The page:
So, on this Hogmanay as 2011 ends and 2012 fast approaches, how was 2011 – a year when austerity, natural disasters, revolutions and mass movements of all kinds dominated the headlines – for you? Who were the heroes, and who were the baddies in 2011?
HEROES and good things:
John Prescott, for his commitment to dealing with climate change and keeping Britain at the centre of discussions on this vital issue (unlike some other politicians on other vital issues) and for being one of the few genuinely entertaining “celebrities” on Twitter
Caroline Lucas, our solitary Green MP, for continuing to fight the Green case in Parliament
Grass routes campaigning groups, such as 38 Degreeswww.38degrees.org.uk and UK Uncutwww.ukuncut.org.uk who taught us all how to effectively channel public anger in novel, entertaining and persuasive ways against outrageous governmental decisions – like the proposed sell-off of public forests and tax exemptions for multi-national corporations
An unexpected four-day window of lovely weather at the end of July that enabled me to climb two Munros in three days and enjoy stupendous views over the Trossachs and Southern Highlands http://www.bootandbike.co.uk/2011/08/two-munros-in-three-days/
Damian Carrington and his excellent team at Guardian Environment www.guardian.co.uk/environment including the fabulous Bike Blog and the brilliant new Environment App.
Dan Lepard and his mouth-watering recipes – by far my favourite baker
Ian Jack for simply being the best newspaper columnist around and for continually illustrating to all would-be scribblers just how to write
Finally, at long last, being able to give up the day job!
VILLAINS and bad things:
This supposedly “greenest-ever government: it actually would be very funny, if it wasn’t so sad and potentially disastrous
And, in a very close competition for the most outrageous example of its hypocritical approach to the environment – Spelman? Hammond? Paice? – no, by a few stomachs it just has to be that arch-priest of over-consumption, Eric Pickles; the Secretary for Communities who believes the best way to improve our communities is to encourage everyone to eat more take aways and then throw the remnants and packaging into the landfill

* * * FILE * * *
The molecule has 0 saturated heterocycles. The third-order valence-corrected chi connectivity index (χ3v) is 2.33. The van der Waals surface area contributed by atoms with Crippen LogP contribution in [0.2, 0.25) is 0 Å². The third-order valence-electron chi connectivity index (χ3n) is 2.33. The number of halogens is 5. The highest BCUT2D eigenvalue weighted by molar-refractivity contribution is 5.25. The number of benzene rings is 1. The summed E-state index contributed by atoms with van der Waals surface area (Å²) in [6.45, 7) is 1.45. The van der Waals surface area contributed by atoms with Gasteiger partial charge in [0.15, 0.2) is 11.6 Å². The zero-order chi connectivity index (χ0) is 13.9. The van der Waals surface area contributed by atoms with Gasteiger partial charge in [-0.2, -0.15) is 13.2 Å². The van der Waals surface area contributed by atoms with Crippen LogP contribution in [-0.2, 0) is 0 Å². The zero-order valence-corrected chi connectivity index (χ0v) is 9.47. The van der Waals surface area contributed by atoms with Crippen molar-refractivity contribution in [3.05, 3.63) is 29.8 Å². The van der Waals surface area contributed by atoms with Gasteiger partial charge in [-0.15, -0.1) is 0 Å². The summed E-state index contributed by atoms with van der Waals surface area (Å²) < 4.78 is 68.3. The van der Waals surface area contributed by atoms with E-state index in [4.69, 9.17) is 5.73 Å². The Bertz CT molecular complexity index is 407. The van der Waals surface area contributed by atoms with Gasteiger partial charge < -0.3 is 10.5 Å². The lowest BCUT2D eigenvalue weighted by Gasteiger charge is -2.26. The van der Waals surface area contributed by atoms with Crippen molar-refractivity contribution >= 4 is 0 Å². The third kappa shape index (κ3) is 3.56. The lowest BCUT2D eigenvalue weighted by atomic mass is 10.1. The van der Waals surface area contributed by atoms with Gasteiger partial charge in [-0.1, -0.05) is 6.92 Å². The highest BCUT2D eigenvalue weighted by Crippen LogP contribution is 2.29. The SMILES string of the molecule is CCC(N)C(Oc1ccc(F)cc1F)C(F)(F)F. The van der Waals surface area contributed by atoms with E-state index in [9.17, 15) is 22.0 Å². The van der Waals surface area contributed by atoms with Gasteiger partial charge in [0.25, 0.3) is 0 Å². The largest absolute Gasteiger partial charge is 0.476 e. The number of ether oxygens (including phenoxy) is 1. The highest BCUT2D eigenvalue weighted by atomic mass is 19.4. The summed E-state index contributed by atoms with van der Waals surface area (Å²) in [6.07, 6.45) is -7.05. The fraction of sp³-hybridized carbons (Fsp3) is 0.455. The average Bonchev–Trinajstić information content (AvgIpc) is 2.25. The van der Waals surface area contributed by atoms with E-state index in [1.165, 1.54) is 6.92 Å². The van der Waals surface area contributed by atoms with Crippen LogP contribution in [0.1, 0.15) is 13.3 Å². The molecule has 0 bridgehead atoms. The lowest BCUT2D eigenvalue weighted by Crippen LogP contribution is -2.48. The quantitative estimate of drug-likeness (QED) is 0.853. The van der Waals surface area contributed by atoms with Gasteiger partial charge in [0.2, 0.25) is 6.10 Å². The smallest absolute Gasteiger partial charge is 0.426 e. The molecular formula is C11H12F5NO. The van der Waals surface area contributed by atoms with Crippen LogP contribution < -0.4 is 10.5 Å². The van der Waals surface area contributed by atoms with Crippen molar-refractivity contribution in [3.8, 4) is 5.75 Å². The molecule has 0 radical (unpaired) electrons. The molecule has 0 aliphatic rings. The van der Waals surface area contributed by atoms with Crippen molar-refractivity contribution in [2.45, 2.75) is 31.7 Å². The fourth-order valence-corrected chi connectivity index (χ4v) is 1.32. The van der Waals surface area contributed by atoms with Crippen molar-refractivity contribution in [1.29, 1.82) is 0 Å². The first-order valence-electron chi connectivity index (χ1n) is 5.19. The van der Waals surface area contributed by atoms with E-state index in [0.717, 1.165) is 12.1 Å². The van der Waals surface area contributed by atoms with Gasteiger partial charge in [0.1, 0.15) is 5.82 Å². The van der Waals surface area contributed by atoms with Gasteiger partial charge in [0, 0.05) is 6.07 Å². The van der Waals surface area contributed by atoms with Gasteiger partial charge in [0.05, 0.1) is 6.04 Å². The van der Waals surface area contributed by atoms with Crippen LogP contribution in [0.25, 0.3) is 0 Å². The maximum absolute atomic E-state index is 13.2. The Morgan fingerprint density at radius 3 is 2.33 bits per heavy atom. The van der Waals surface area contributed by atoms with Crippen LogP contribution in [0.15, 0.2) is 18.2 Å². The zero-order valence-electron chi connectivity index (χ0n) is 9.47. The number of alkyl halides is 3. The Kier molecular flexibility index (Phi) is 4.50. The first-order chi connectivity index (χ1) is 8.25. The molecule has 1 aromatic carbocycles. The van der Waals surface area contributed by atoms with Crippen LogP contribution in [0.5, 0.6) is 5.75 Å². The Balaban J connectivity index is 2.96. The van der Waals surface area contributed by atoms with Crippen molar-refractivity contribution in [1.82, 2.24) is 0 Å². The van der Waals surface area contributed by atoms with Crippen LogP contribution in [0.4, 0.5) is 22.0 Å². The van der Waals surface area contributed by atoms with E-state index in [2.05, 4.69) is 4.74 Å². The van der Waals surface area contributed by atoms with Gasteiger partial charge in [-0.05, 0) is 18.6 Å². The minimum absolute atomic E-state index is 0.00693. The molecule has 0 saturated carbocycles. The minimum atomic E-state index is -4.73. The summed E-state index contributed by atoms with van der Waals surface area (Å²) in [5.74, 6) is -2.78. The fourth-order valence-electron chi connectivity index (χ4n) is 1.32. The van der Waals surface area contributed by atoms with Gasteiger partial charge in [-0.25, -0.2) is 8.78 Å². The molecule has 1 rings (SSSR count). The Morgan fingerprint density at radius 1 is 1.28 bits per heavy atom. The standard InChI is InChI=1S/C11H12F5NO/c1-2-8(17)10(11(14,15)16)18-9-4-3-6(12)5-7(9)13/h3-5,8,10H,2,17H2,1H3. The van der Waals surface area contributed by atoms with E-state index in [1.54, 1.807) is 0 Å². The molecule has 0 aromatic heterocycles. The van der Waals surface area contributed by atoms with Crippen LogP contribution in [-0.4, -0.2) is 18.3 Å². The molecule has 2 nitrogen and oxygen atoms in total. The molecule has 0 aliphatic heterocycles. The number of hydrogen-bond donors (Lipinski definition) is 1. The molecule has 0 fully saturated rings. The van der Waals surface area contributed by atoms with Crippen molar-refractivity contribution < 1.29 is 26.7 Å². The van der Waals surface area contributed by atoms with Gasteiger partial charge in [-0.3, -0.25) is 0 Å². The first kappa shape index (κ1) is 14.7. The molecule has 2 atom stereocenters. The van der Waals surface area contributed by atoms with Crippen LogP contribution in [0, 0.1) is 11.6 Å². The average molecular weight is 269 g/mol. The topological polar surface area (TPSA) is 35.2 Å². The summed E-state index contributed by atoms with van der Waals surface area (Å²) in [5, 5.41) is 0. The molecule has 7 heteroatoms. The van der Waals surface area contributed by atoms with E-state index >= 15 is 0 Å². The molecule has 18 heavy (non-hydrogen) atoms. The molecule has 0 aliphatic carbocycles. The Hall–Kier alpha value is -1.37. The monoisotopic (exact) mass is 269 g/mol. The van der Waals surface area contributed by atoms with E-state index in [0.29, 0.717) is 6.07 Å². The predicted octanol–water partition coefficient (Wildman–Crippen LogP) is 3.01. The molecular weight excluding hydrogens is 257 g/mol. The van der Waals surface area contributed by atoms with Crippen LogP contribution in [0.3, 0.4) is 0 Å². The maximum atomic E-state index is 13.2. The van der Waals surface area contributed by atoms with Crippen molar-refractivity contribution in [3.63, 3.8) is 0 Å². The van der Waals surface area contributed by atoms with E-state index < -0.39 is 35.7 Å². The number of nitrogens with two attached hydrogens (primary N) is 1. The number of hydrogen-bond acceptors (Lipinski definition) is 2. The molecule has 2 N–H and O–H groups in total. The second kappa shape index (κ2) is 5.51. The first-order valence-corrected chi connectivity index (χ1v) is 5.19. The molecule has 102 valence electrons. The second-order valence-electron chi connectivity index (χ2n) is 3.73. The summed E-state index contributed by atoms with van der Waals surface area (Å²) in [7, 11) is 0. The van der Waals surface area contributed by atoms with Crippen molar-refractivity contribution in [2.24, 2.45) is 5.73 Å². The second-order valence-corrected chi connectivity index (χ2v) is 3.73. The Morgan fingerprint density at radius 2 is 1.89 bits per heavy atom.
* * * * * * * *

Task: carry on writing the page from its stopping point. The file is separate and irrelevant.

This misguided acceptance by Caroline Spelman and Defra that bovine TB can be combated by a barbarous cull of badgers
The murmurings among the country set and Agriculture Minister James Paice, urging the Government to bring back hunting, despite poll after poll showing that at least 75 per cent of the population back the ban
The steady withdrawal of subsidies from public transport in rural areas
The constant publicity afforded to the bile spouted by some gross examples of white, middle-aged, middle-class males; eg, Clarkson, Littlejohn, Letts et al who believe they are entitled to ridicule anything they fear, or don’t understand, like women, safety and environmental legislation, the disabled, the disadvantaged and certain ethnic minorities
Sadly, this list could go on and on but, let’s end 2012 on a high note with more good things than bad. Happy New Year to everyone and here’s to a happy, healthy and green 2012.
A wealth of culture, some of the finest art and architecture in Europe, a shopping mecca, vibrant nightlife: just some of Glasgow’s best known features. But, alongside these attributes, its marvellous location for walking, cycling, sailing and numerous other outdoor activities is all too often overlooked.
A city infamous for poor health and housing and blighted by its planners in the mid 20th century, Glasgow, which means Dear Green Place, has, surprisingly, more green spaces per head of population than any other conurbation in Britain, with beautiful parks to be found all over the city. And, within an hour of its centre, you can be climbing a Munro, cycling along Loch Lomond,or sailing in some of the world’s most beautiful coastal waters. This fairly unique combination makes the city ideal to shop till you drop, enjoy many varied forms of culture, but equally easily escape to the great outdoors that are literally on your doorstep.
In addition, the city has an excellent public transport system; in terms of connecting areas and scope, second only to London. And, given Glasgow’s location, its commuter lines actually reach some of the most scenic and iconic places; for example, Balloch, at the foot of Loch Lomond, is around 40 minutes out of the city on a twice-hourly service, whilst the legendary West Highland line, reaches Arrochar and the northern end of Loch Lomond at Ardlui in about an hour.
It is this mix of unique location, plus easy availability of public transport, that makes Glasgow such an ideal base for a boot and bike trip.
Get there and about: